Rooftop solar has long been on the list for Sue Chong as she renovates her Chapman property, but the ACT Government’s Sustainable Household Scheme has elevated it to no-brainer status.
Ms Chong is one of the lucky 100 people selected for the month-long pilot, after which the green loans scheme will be open to all-comers.
The ACT Government announced on Thursday, 15 July, that the scheme, which will offer interest-free loans up to $15,000 with a 10-year repayment term for a range of green energy products, is getting underway.
Ms Chong is an unabashed fan of the government’s green initiatives after its ‘energy guys’ at Actsmart helped cut her energy consumption by 20 per cent, and its gas conversion scheme helped her upgrade to an electric reverse-cycle air-conditioning system.
“I probably should have done it [installed rooftop solar] a lot earlier but this initiative really helps people get onto it,” she said.
Would she have gone ahead without the initiative anyway?
“I don’t know,” said Ms Chong. “It’s a lot of money to cough up upfront.
“This has definitely given me a booster. It was a no-brainer after I got onto the trial.”
Her large, unshaded, north-facing roof space is ideal for solar photovoltaic (PV) panels.
“I could probably power the whole neighbourhood,” she said.
But Ms Chong will probably hold off on battery storage for now, as they become cheaper and more efficient.
The ACT Government has finalised a loan provider for the $150 million, five-year scheme, which will roll out in two phases – the first being for rooftop solar, battery storage, electric vehicle (EV) chargers, electric reverse-cycle heating and cooling systems, hot water heat pumps and efficient electric stove tops; and the second for new and used electric vehicles.
The scheme will help reduce greenhouse gas emissions, but also boost the ACT’s local renewable energy sector.
It is directed at the lower and middle sections of the market, with eligibility limited to houses, townhouses and dual occupancies with an unimproved value below $750,000, and multi-storey apartments with an unimproved value of $200,000.
An ACT Government spokesperson said the pilot will run for around a month to allow the government to test and refine the system with a small group of Canberrans, suppliers and installers before it opens to all eligible households and individuals in the coming months.
People would likely be able to apply for loans to buy an electric vehicle in the last quarter of 2021.
The spokesperson said it is difficult to predict how quickly loans will be taken up, being a new type of program for the government.
“Evidence from other loan schemes in other states is that there will be a small surge at the start followed by steady uptake over time,” said the spokesperson.
“The government will continue to assess the scheme as it rolls out, including the potential need to bring funding forward from the later years.”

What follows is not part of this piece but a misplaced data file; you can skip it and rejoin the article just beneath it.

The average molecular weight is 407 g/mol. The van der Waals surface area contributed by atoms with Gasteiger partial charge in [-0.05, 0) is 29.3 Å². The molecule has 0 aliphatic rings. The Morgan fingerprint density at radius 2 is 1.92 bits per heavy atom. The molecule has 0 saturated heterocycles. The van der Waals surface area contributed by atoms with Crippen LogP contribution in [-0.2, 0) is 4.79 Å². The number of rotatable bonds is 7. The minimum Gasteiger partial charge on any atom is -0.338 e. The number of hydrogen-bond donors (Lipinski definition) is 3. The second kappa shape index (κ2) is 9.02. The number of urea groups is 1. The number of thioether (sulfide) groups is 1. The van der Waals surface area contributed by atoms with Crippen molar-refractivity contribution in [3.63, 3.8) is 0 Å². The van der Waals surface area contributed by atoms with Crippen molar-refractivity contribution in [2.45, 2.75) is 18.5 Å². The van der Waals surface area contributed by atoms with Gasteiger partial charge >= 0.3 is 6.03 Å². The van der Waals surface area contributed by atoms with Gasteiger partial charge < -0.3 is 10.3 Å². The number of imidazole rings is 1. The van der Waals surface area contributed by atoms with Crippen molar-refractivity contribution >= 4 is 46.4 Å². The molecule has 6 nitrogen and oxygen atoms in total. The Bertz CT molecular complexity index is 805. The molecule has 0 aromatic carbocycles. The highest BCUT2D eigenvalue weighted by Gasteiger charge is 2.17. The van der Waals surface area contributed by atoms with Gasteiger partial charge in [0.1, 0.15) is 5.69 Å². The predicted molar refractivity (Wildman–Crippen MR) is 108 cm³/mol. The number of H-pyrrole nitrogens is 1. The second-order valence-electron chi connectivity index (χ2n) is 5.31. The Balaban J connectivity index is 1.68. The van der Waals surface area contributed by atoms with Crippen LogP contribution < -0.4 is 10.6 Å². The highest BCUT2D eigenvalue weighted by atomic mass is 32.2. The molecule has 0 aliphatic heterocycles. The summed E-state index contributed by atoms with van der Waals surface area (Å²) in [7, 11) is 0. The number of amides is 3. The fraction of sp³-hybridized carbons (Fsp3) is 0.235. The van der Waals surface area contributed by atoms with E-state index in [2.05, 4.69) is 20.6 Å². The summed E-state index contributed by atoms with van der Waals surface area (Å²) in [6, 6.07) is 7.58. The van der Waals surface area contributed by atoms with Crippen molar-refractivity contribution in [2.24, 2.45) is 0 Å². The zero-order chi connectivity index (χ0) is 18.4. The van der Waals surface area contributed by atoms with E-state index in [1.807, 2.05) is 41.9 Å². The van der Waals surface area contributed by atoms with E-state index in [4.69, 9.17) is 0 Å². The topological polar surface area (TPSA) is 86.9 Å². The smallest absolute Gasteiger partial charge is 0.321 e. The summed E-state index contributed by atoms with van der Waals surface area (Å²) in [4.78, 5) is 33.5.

Solar panel providers who have been waiting for the scheme since the ACT election are pleased to see it finally starting.
Both SolarHub and Mondiaux Solar said they have taken plenty of enquiries from people waiting for the scheme before they committed.
SolarHub CEO Benn Masters said the industry, particularly those solely based in Canberra, took a dip as customers bided their time, but it would definitely rebound with the scheme starting up.
Mondiaux Solar operations manager Howard Lian said about half of the company’s customer enquiries this year have been from people wanting to use the scheme to finance a solar array and/or battery.
He said demand has come from across the ACT, and is driven by a mix of environmental concern and a desire to cut electricity bills.
Most customers are aged younger than 40, with older ones showing more responsibility towards combating global warming.
Mr Masters said the clincher is the 10-year repayment term which makes the purchase economically viable.
“Allowing you to pay it off over 10 years and without any interest incurred, the saving you will make putting in the solar system will outweigh the actual payments on the loan,” he said.
“Essentially you end up cash-flow positive, which means for a lot of homeowners it takes out that barrier.”
Mr Masters said the $15,000 limit is sufficient and would cover the cost of a PV set up and a battery.
He said demand for batteries is ticking along at about five to 10 per week, but that the product is still in the early adopter phase, “but its coming”.
“There is a lot of interest in batteries because people want to be more autonomous, they want to be able to store that solar power at night, and have back-up in case the grid goes down,” said Mr Masters.
SolarHub also sells and installs EV charging systems.
The ACT Government selected home energy financier Brighte as the loan provider through a competitive tender process.